Furthermore, IDS sensors are totally useless without constant skilled monitoring, and even then, you're going to miss something.
I agree totally that this is DHS's management utterly failing and Unisys getting the blame for it.
I've heard this excuse before...
Sounds like my kid: "I went thru the motions, so if the job didn't get done it isn't MY fault."
Do what I would do - withhold everyone's allowance.
Yeah, Go Ahead. Privatize National Security.
This is the end result of outsourcing critical functions to private contractors, the government can't even protect itself.
Which kind of begs the question, how can they claim to be able to protect us?
This is a surprise?
DHS culture does not embrace IT security.
It is always a cost issue in that organization.
And these compromises are not because of outsourcing to private contractors, but rather outsourcing to the lowest bidder.
Who was responsible for auditing DHS computer security?
It's not clear from the article what was compromised; for example desktops or servers, or both? Were the machines behind the corporate firewall or in the DMZ?
DHS ought to have an independent security officer whose job it is to do a comprehensive security risk analysis and a thorough compliance audit, especially where contractors are concerned, to ensure that standards are adhered to and maintained. The responsibility for ensuring this happens lies squarely with DHS senior management. Vigilant, independent scrutiny of contractors is a basic 'must-have' where strategic IT is outsourced and contractor incentives and penalties must be appropriately aligned to prevent commercial interests from compromising quality of service.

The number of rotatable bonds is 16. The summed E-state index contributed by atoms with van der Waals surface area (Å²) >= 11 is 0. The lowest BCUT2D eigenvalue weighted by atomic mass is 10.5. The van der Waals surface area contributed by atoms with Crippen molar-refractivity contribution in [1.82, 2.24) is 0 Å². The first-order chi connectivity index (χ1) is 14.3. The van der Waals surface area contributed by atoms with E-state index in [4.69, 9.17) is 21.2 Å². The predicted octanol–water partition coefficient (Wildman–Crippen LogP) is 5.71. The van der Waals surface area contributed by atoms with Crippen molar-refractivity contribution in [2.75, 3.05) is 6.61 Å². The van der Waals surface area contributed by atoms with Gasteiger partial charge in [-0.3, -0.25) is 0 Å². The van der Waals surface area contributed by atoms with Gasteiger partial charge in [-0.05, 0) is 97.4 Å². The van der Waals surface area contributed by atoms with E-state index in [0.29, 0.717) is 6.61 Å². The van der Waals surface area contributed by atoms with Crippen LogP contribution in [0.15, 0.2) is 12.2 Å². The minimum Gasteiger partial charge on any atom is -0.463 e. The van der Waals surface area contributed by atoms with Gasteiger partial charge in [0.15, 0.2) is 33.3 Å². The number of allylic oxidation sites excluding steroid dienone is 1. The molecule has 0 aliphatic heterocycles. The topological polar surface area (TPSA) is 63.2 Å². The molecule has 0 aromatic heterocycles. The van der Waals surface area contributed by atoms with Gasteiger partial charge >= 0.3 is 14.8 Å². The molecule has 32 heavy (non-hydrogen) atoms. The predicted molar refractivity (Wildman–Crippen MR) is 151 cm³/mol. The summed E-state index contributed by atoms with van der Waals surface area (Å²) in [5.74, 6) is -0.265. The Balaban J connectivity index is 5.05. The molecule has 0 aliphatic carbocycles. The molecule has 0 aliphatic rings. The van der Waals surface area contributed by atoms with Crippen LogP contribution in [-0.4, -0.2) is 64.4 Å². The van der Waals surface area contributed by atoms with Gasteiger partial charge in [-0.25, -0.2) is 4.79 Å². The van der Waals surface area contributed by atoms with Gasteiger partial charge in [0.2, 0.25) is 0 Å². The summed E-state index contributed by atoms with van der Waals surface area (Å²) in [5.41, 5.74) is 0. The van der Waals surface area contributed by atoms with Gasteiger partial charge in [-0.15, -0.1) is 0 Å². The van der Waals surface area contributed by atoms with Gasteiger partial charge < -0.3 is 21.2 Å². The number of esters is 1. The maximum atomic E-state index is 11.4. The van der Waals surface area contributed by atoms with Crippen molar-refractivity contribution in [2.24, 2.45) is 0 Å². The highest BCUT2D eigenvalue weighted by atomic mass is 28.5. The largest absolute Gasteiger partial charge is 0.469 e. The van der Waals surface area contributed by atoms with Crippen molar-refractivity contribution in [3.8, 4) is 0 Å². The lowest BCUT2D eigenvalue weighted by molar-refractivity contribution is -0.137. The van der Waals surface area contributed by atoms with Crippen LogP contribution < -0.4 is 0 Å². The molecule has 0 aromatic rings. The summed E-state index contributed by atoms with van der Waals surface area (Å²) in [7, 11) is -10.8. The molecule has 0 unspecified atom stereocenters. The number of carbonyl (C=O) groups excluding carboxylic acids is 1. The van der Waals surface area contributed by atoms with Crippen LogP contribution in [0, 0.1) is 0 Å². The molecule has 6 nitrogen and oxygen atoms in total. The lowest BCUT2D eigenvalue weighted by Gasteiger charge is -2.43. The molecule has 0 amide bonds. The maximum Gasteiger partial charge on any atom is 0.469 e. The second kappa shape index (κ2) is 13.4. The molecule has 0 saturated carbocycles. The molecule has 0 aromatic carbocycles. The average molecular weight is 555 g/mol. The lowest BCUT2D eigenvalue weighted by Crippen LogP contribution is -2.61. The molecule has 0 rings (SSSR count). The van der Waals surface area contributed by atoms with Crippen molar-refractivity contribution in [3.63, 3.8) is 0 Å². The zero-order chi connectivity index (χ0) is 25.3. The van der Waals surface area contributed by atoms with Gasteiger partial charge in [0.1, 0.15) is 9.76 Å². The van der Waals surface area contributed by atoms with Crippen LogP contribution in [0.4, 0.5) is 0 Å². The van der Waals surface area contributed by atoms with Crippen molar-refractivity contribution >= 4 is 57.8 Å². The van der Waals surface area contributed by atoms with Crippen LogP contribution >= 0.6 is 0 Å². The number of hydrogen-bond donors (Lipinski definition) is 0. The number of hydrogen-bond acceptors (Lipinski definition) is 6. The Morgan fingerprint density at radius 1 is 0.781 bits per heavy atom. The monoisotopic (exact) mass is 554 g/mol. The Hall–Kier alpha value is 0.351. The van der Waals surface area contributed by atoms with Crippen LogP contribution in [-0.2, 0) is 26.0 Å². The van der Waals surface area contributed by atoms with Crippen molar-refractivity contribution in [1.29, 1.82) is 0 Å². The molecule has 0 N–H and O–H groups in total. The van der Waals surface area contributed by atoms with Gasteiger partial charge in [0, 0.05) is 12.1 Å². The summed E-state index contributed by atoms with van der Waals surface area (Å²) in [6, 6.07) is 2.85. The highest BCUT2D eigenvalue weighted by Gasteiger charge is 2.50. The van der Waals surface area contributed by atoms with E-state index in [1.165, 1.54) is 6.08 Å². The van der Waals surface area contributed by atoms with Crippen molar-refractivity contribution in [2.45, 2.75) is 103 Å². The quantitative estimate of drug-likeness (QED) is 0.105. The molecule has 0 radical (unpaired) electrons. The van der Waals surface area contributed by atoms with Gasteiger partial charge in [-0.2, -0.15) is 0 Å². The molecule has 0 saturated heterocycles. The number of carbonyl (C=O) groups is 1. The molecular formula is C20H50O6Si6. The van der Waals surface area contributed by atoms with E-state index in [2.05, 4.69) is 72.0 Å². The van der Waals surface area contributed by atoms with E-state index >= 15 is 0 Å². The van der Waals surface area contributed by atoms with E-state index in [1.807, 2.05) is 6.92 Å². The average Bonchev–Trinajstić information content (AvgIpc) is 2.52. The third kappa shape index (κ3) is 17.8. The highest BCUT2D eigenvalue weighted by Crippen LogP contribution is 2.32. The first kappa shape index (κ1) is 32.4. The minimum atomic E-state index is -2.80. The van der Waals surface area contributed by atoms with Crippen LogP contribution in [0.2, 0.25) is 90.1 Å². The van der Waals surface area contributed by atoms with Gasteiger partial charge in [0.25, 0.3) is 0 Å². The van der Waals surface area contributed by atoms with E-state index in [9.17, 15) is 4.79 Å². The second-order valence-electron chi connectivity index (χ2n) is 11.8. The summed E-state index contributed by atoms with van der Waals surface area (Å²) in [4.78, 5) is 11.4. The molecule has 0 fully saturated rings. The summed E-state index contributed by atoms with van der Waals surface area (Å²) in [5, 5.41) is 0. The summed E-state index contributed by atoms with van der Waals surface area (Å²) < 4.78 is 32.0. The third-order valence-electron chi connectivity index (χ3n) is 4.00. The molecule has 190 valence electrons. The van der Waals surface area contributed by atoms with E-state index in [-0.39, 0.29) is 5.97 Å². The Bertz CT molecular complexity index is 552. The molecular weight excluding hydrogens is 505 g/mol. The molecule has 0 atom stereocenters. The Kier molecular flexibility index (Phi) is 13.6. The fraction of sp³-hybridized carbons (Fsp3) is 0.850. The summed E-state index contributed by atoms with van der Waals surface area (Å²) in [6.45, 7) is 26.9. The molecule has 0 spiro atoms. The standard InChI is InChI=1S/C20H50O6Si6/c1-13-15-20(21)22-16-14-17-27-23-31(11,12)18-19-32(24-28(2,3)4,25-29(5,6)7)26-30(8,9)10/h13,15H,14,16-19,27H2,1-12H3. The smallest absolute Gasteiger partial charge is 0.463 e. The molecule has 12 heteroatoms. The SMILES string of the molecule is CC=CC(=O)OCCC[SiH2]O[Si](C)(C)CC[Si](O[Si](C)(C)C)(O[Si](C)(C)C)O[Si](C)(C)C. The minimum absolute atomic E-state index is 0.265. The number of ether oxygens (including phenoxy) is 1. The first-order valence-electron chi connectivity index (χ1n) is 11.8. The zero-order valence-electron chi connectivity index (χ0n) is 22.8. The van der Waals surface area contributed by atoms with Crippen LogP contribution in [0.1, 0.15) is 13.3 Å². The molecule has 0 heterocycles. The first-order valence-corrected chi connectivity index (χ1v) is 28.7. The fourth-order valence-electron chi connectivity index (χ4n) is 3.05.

Desktops running Windows are especially vulnerable. For handling sensitive information, thought should be given to systems which are easier to secure and present more difficult targets for hackers. In any case, steps should have been taken to ensure that the compromise of a desktop does not necessarily lead to the theft of information.
Having network intrusion detection is good, but security should be multi-layered and the set up provided by Unisys, for whatever reason, was clearly unable to prevent the theft of important information and the misuse of DHS assets.
Fed'l gov't contracting may be to blame
Both sides may be accurate as reported publicly, one would need to see the actual contract to understand in fullness.
Gov't contracts can be v-e-r-y specific, as in "Do task X in just this way". Unisys may very well have done exactly what they were hired to do, and the contract didn't ask them to do the specific things which would have detected or prevented the attack.
Can you imagine the uproar if the gov't had awarded Unisys a contract that said "do whatever it takes to make DHS secure" and Unisys had billed commensurately with "whatever it takes"?
- Xmas Round-up Ten top tech toys to interface with a techie’s Christmas stocking
- Xmas Round-up Ghosts of Christmas Past: Ten tech treats from yesteryear
- Review Hey Linux newbie: If you've never had a taste, try perfect Petra ... mmm, smells like Mint 16
- NSFW Oz couple get jiggy in pharmacy in 'banned' condom ad
- Analysis Microsoft's licence riddles give Linux and pals a free ride to virtual domination